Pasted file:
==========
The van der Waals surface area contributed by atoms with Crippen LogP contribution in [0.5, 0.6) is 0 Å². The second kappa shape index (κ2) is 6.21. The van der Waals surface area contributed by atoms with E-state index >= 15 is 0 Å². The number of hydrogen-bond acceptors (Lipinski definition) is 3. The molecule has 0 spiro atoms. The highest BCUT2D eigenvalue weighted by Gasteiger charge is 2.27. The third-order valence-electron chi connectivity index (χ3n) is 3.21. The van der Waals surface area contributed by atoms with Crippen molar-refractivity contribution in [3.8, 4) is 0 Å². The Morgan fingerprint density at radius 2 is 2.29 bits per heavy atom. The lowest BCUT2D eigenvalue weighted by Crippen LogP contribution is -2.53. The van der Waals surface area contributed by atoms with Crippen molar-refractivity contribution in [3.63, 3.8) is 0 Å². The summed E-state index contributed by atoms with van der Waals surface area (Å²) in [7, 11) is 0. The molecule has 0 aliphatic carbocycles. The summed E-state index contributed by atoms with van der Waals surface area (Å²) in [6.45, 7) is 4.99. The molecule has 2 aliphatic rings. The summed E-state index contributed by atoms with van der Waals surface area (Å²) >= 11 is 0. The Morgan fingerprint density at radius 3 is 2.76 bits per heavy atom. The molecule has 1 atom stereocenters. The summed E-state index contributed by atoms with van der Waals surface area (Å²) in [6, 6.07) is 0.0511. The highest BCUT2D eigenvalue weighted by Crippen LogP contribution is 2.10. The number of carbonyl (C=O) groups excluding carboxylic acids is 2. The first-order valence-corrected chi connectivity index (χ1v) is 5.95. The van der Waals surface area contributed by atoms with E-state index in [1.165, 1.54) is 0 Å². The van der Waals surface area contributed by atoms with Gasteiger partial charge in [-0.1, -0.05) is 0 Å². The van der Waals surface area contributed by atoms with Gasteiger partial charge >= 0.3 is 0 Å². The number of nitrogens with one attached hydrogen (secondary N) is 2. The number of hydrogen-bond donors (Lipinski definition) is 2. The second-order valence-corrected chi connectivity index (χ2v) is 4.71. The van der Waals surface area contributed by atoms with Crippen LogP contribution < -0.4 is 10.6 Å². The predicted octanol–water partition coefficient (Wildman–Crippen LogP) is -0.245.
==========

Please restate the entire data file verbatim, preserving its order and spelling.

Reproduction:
The van der Waals surface area contributed by atoms with Crippen LogP contribution in [0.5, 0.6) is 0 Å². The second kappa shape index (κ2) is 6.21. The van der Waals surface area contributed by atoms with E-state index >= 15 is 0 Å². The number of hydrogen-bond acceptors (Lipinski definition) is 3. The molecule has 0 spiro atoms. The highest BCUT2D eigenvalue weighted by Gasteiger charge is 2.27. The third-order valence-electron chi connectivity index (χ3n) is 3.21. The van der Waals surface area contributed by atoms with Crippen molar-refractivity contribution in [3.8, 4) is 0 Å². The Morgan fingerprint density at radius 2 is 2.29 bits per heavy atom. The lowest BCUT2D eigenvalue weighted by Crippen LogP contribution is -2.53. The van der Waals surface area contributed by atoms with Crippen molar-refractivity contribution in [3.63, 3.8) is 0 Å². The summed E-state index contributed by atoms with van der Waals surface area (Å²) in [7, 11) is 0. The molecule has 0 aliphatic carbocycles. The summed E-state index contributed by atoms with van der Waals surface area (Å²) in [6.45, 7) is 4.99. The molecule has 2 aliphatic rings. The summed E-state index contributed by atoms with van der Waals surface area (Å²) >= 11 is 0. The Morgan fingerprint density at radius 3 is 2.76 bits per heavy atom. The molecule has 1 atom stereocenters. The summed E-state index contributed by atoms with van der Waals surface area (Å²) in [6, 6.07) is 0.0511. The highest BCUT2D eigenvalue weighted by Crippen LogP contribution is 2.10. The number of carbonyl (C=O) groups excluding carboxylic acids is 2. The first-order valence-corrected chi connectivity index (χ1v) is 5.95. The van der Waals surface area contributed by atoms with E-state index in [1.165, 1.54) is 0 Å². The van der Waals surface area contributed by atoms with Gasteiger partial charge in [-0.1, -0.05) is 0 Å². The van der Waals surface area contributed by atoms with Gasteiger partial charge >= 0.3 is 0 Å². The number of nitrogens with one attached hydrogen (secondary N) is 2. The number of hydrogen-bond donors (Lipinski definition) is 2. The second-order valence-corrected chi connectivity index (χ2v) is 4.71. The van der Waals surface area contributed by atoms with Crippen LogP contribution < -0.4 is 10.6 Å². The predicted octanol–water partition coefficient (Wildman–Crippen LogP) is -0.245.